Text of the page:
Here’s a cool navigational interface for a repository of videos: TED Sphere (AKA VideoSphere).

Back on the Flickr tag track, I found TagGraph. The TagGraph web interface is similar to FlickrGraph but – oh yes! – it displays images and tags. Best part is that you can look at all photos for a given tag or, most relevant to my purposes today, by Flickr user – here is the TagGraph for ‘mikosian’ images tagged DM8305. If you click on ‘+ more images’ eventually all tagged images will be displayed. Then click on ‘+ related tags’ to see connections between images and various tags. This is where some of my tags (e.g. nyc) that are shared by photos outside the 100 Images set get pulled in, thus muddying the data pool (but not too much). I could go and remove tags on all other images to isolate the 100 Images set (since I can’t choose just that set through this interface), but that might be more work than necessary to illustrate a point (as opposed to actually implementing a digital photo archive navigational interface).

I had planned to create my own non-interactive (i.e. static) visual representation in Photoshop because the wireless network is so unreliable in our class room, but maybe now that I’ve found a working implementation of what I had in mind, screen shots will suffice. I only have to present for ten minutes, after all.

100 Images – Working With Tags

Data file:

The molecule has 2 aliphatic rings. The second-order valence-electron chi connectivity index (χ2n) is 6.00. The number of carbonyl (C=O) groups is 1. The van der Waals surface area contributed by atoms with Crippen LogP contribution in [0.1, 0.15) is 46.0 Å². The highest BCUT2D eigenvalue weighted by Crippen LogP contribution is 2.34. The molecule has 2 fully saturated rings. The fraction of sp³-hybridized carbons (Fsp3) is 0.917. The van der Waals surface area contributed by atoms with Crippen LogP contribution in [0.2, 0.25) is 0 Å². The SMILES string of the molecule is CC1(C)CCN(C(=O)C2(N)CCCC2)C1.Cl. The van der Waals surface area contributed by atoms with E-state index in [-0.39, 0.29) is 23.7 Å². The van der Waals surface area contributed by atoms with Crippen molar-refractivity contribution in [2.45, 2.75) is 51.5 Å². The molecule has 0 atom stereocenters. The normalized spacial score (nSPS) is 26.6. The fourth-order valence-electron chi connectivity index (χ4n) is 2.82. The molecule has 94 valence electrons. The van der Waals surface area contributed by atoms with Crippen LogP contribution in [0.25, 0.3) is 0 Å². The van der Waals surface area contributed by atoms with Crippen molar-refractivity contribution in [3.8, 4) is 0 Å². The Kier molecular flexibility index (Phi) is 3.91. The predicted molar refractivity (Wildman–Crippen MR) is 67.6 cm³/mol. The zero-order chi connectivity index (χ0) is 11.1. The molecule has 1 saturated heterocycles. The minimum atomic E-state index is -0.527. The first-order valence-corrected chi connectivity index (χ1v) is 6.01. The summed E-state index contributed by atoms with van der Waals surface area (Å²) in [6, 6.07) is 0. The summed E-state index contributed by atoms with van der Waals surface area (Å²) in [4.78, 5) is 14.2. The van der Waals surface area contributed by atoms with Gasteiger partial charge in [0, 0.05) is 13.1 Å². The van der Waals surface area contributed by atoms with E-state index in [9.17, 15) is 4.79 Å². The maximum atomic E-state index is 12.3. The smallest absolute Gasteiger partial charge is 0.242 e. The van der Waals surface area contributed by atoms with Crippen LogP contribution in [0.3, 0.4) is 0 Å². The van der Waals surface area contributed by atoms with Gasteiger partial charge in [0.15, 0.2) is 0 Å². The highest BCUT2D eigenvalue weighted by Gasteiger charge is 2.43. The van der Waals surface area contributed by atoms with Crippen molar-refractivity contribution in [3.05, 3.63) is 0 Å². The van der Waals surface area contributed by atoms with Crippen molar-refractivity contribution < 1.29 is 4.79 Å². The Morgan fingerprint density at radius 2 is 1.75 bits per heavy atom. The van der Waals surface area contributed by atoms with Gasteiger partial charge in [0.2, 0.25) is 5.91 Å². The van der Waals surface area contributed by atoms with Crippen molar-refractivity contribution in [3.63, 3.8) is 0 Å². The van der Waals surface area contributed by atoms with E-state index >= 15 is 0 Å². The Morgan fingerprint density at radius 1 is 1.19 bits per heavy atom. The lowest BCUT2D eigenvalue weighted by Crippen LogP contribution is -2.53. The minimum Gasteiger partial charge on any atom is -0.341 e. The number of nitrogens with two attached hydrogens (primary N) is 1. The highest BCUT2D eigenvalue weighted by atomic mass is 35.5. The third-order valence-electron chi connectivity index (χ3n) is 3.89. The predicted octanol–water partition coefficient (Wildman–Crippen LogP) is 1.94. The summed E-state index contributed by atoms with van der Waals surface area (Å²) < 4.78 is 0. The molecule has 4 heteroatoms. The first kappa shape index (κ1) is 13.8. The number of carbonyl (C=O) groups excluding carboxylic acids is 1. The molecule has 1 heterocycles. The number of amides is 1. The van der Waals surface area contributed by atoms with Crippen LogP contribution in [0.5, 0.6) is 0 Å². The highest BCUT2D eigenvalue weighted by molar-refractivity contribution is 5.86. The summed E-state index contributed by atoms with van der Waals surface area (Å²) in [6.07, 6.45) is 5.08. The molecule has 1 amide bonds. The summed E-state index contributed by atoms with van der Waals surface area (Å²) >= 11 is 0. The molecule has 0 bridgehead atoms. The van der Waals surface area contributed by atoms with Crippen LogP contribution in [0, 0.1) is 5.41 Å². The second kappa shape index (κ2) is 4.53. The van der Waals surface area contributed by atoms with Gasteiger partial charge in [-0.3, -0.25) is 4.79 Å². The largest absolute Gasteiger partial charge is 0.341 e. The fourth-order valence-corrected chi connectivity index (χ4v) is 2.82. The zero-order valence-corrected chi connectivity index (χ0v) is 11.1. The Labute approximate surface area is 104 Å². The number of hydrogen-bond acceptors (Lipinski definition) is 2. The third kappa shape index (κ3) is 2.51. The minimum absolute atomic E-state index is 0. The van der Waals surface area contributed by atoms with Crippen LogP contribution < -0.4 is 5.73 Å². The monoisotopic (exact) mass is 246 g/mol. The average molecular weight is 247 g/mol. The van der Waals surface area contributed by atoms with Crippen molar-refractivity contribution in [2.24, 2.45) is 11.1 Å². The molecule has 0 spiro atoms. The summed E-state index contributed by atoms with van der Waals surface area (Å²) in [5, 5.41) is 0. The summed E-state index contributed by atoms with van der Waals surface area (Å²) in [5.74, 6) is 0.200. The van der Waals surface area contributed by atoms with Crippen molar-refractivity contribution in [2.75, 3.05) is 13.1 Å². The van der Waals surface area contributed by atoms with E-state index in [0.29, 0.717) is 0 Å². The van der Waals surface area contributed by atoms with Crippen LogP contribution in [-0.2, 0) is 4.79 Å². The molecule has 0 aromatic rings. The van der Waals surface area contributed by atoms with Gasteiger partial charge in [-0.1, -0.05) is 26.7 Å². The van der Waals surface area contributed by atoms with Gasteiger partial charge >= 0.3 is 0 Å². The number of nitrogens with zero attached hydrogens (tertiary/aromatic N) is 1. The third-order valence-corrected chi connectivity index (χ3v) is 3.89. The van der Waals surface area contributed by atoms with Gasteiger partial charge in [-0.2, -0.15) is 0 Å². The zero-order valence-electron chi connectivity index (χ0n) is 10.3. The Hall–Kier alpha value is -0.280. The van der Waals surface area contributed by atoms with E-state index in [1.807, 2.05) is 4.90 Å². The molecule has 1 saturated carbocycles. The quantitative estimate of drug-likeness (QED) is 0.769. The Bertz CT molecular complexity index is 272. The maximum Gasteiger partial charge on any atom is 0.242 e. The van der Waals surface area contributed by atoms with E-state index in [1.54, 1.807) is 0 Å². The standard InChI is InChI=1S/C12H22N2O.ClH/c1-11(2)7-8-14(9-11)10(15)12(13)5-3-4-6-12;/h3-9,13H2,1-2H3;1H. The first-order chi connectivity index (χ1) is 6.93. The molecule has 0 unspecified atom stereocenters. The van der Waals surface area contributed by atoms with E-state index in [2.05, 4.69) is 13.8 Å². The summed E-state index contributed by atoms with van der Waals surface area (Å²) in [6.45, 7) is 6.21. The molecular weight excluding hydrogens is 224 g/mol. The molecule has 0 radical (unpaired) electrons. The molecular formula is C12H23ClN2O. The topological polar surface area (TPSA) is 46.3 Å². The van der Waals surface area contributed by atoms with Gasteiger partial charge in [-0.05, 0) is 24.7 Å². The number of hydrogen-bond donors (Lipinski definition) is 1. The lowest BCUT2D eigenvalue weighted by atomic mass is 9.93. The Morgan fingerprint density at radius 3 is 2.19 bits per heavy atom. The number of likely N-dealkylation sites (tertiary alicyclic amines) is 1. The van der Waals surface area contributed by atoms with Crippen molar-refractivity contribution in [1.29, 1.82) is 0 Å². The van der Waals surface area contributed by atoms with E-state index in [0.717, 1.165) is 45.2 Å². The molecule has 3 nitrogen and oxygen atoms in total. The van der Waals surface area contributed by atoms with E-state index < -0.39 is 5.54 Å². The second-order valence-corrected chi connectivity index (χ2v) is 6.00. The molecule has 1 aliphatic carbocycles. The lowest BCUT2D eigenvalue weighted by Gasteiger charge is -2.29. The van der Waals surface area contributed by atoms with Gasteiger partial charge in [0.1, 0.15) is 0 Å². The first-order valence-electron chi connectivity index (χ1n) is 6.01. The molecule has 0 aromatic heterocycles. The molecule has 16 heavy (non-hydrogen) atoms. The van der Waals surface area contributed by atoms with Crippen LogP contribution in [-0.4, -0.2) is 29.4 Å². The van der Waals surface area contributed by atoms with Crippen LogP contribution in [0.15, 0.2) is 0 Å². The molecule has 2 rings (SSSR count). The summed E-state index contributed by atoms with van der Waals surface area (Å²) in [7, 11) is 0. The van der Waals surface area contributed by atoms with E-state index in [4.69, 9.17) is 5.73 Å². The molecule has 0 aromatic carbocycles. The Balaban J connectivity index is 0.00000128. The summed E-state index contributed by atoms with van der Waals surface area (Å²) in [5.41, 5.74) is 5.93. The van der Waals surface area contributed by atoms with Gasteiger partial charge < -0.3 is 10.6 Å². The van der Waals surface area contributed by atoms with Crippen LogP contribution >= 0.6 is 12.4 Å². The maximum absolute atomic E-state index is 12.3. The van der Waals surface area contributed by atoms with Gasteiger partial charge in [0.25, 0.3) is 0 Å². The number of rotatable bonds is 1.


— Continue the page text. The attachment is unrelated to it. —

Sunday 9 November 2008 10:11PM

After taking a break to stretch my legs, get some fresh air, eat dinner and spend a couple hours on another assignment (for Sound Design class), I returned to my not-yet-ended tagging process, deciding to approach it from another angle, namely my Flickr tag cloud. Immediately I noticed another inconsistency, ‘adult’ and ‘adults’ tags, which made me a little concerned about the various meanings of ‘adult’, especially applied to images. Good thing it is easy to call up all the images tagged thusly so that the singular ‘adult’ tags can be edited to the originally-intended ‘adults’. However, the changes were not saved. I tried twice. Perhaps I need to delete the ‘adult’ tags and add new ‘adults’ tags.

Actually, I think it did save changes and I was looking at cached info. I also found a better way to change a tag than editing it in each individual image. When you click on a tag from the tag cloud, on the page that comes up is a ‘Change this tag?’ link where you can edit the tag and have the change applied to all photos with that tag.

Unfortunately, there doesn’t appear to be a way to isolate tags for just the ‘100 Images’ set (i.e. have a tag cloud just for one set), at least not that I’ve discovered. The ‘NYC’, ‘Brooklyn’ and ‘Manhattan’ tags do not apply to any of the ‘100 Images’ photos (well, except the WTC images that I tagged with ‘NYC’). Fortunately I have been a neglectful tagger in Flickr up until recently, so most of the tags are ‘100 Images’ tags. It’s also a good thing I have a two-digit number of tags, since the cloud only displays the most used 150.

There is, however, a way to select photos by multiple tags in the multi-tag search. More usefulness!

Oh, and I forgot to mention that Flickr has its own date-arranged archive view of one’s photos.